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UniProtKB/Swiss-Prot P51993: Variant p.Glu247Lys

4-galactosyl-N-acetylglucosaminide 3-alpha-L-fucosyltransferase FUT6
Gene: FUT6
Variant information

Variant position:  247
The position of the amino-acid change on the UniProtKB canonical protein sequence.

Type of variant:  LB/B
The variants are classified into three categories: LP/P, LB/B and US.
  • LP/P: likely pathogenic or pathogenic.
  • LB/B: likely benign or benign.
  • US: uncertain significance

Residue change:  From Glutamate (E) to Lysine (K) at position 247 (E247K, p.Glu247Lys).
Indicates the amino acid change of the variant. The one-letter and three-letter codes for amino acids used in UniProtKB/Swiss-Prot are those adopted by the commission on Biochemical Nomenclature of the IUPAC-IUB.

Physico-chemical properties:  Change from medium size and acidic (E) to large size and basic (K)
The physico-chemical property of the reference and variant residues and the change implicated.

BLOSUM score:  1
The score within a Blosum matrix for the corresponding wild-type to variant amino acid change. The log-odds score measures the logarithm for the ratio of the likelihood of two amino acids appearing by chance. The Blosum62 substitution matrix is used. This substitution matrix contains scores for all possible exchanges of one amino acid with another:
  • Lowest score: -4 (low probability of substitution).
  • Highest score: 11 (high probability of substitution).
More information can be found on the following page

Polymorphism:  Expression of alpha(1,3)-fucosyltransferase in plasma can vary among different populations. 9% of individuals on the isle of Java (Indonesia) do not express this enzyme. Ninety-five percent of plasma alpha(1,3)-fucosyltransferase-deficient individuals have Lewis negative phenotype on red cells, suggesting strong linkage disequilibrium between these two traits. Variations in FUT6 are responsible for plasma alpha(1,3)-fucosyltransferase deficiency [MIM:613852].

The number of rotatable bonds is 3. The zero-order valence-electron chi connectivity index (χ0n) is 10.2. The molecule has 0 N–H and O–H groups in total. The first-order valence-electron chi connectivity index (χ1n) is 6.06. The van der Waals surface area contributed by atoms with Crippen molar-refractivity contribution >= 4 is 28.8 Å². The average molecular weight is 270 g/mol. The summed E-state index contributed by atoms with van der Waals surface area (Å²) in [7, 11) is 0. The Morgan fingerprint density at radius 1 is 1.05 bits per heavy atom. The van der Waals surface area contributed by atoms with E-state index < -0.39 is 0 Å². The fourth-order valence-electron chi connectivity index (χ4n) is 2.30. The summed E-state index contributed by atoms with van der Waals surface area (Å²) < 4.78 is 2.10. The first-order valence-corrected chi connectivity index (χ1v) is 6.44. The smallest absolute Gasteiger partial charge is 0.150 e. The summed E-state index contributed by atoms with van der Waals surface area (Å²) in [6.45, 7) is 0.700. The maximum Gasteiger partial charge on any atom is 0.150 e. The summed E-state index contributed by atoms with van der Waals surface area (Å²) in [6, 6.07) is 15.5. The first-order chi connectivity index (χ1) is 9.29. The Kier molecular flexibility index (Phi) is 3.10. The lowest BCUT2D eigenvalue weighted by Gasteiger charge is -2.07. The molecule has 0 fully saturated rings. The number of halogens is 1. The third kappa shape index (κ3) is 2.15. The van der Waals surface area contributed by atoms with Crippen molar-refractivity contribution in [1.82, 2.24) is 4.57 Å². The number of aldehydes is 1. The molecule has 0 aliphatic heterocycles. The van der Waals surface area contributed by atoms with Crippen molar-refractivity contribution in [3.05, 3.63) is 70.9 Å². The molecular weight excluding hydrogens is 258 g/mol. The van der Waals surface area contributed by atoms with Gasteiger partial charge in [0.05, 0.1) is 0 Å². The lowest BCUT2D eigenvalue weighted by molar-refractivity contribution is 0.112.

Additional information on the polymorphism described.

Variant description:  Found in individuals with plasma alpha(1,3)-fucosyltransferase deficiency and no clinically relevant phenotype; complete enzyme inactivation.
Any additional useful information about the variant.

Other resources:  
Links to websites of interest for the variant.

Sequence information

Variant position:  247
The position of the amino-acid change on the UniProtKB canonical protein sequence.

Protein sequence length:  359
The length of the canonical sequence.

The residue change on the sequence. Unless the variant is located at the beginning or at the end of the protein sequence, both residues upstream (20) and downstream (20) of the variant will be shown.

Residue conservation: 
The multiple alignment of the region surrounding the variant against various orthologous sequences.




Sequence annotation in neighborhood:  
The regions or sites of interest surrounding the variant. In general the features listed are posttranslational modifications, binding sites, enzyme active sites, local secondary structure or other characteristics reported in the cited references. The "Sequence annotation in neighborhood" lines have a fixed format:
  • Type: the type of sequence feature.
  • Positions: endpoints of the sequence feature.
  • Description: contains additional information about the feature.

Chain 1 – 359 4-galactosyl-N-acetylglucosaminide 3-alpha-L-fucosyltransferase FUT6
Topological domain 35 – 359 Lumenal

Literature citations

Molecular basis for plasma alpha(1,3)-fucosyltransferase gene deficiency (FUT6).
Mollicone R.; Reguigne I.; Fletcher A.; Aziz A.; Rustam M.; Weston B.W.; Kelly R.J.; Lowe J.B.; Oriol R.;
J. Biol. Chem. 269:12662-12671(1994)

Identification of two functionally deficient plasma alpha 3-fucosyltransferase (FUT6) alleles.
Elmgren A.; Borjeson C.; Mollicone R.; Oriol R.; Fletcher A.; Larson G.;
Hum. Mutat. 16:473-481(2000)

Analysis of protein-coding genetic variation in 60,706 humans.
Lek M.; Karczewski K.J.; Minikel E.V.; Samocha K.E.; Banks E.; Fennell T.; O'Donnell-Luria A.H.; Ware J.S.; Hill A.J.; Cummings B.B.; Tukiainen T.; Birnbaum D.P.; Kosmicki J.A.; Duncan L.E.; Estrada K.; Zhao F.; Zou J.; Pierce-Hoffman E.; Berghout J.; Cooper D.N.; Deflaux N.; DePristo M.; Do R.; Flannick J.; Fromer M.; Gauthier L.; Goldstein J.; Gupta N.; Howrigan D.; Kiezun A.; Kurki M.I.; Moonshine A.L.; Natarajan P.; Orozco L.; Peloso G.M.; Poplin R.; Rivas M.A.; Ruano-Rubio V.; Rose S.A.; Ruderfer D.M.; Shakir K.; Stenson P.D.; Stevens C.; Thomas B.P.; Tiao G.; Tusie-Luna M.T.; Weisburd B.; Won H.H.; Yu D.; Altshuler D.M.; Ardissino D.; Boehnke M.; Danesh J.; Donnelly S.; Elosua R.; Florez J.C.; Gabriel S.B.; Getz G.; Glatt S.J.; Hultman C.M.; Kathiresan S.; Laakso M.; McCarroll S.; McCarthy M.I.; McGovern D.; McPherson R.; Neale B.M.; Palotie A.; Purcell S.M.; Saleheen D.; Scharf J.M.; Sklar P.; Sullivan P.F.; Tuomilehto J.; Tsuang M.T.; Watkins H.C.; Wilson J.G.; Daly M.J.; MacArthur D.G.;
Nature 536:285-291(2016)
Cited for: VARIANTS SER-124; LYS-247 AND GLY-303;

Disclaimer: Any medical or genetic information present in this entry is provided for research, educational and informational purposes only. They are not in any way intended to be used as a substitute for professional medical advice, diagnostic, treatment or care.